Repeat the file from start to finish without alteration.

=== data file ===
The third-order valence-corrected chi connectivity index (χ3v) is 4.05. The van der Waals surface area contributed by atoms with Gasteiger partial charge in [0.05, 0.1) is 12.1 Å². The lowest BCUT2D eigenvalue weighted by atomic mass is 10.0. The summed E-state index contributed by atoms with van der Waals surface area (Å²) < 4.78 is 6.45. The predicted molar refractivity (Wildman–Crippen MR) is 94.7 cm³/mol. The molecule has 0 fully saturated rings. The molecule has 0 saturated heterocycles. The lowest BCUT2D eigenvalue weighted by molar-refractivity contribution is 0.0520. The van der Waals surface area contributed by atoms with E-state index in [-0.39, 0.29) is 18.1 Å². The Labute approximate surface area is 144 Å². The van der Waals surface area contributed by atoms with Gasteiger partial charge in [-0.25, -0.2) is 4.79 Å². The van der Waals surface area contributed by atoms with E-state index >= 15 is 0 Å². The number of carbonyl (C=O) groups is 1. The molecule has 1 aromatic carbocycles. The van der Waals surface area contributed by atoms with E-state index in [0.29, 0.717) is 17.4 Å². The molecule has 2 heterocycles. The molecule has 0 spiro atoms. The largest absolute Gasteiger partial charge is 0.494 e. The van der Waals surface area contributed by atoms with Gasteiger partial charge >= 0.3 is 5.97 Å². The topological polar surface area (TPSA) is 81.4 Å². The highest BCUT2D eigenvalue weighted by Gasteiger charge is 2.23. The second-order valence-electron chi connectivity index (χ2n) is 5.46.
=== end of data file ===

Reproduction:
The third-order valence-corrected chi connectivity index (χ3v) is 4.05. The van der Waals surface area contributed by atoms with Gasteiger partial charge in [0.05, 0.1) is 12.1 Å². The lowest BCUT2D eigenvalue weighted by atomic mass is 10.0. The summed E-state index contributed by atoms with van der Waals surface area (Å²) < 4.78 is 6.45. The predicted molar refractivity (Wildman–Crippen MR) is 94.7 cm³/mol. The molecule has 0 fully saturated rings. The molecule has 0 saturated heterocycles. The lowest BCUT2D eigenvalue weighted by molar-refractivity contribution is 0.0520. The van der Waals surface area contributed by atoms with E-state index in [-0.39, 0.29) is 18.1 Å². The Labute approximate surface area is 144 Å². The van der Waals surface area contributed by atoms with Gasteiger partial charge in [-0.25, -0.2) is 4.79 Å². The van der Waals surface area contributed by atoms with E-state index >= 15 is 0 Å². The number of carbonyl (C=O) groups is 1. The molecule has 1 aromatic carbocycles. The van der Waals surface area contributed by atoms with E-state index in [0.29, 0.717) is 17.4 Å². The molecule has 2 heterocycles. The molecule has 0 spiro atoms. The largest absolute Gasteiger partial charge is 0.494 e. The van der Waals surface area contributed by atoms with Gasteiger partial charge >= 0.3 is 5.97 Å². The topological polar surface area (TPSA) is 81.4 Å². The highest BCUT2D eigenvalue weighted by Gasteiger charge is 2.23. The second-order valence-electron chi connectivity index (χ2n) is 5.46.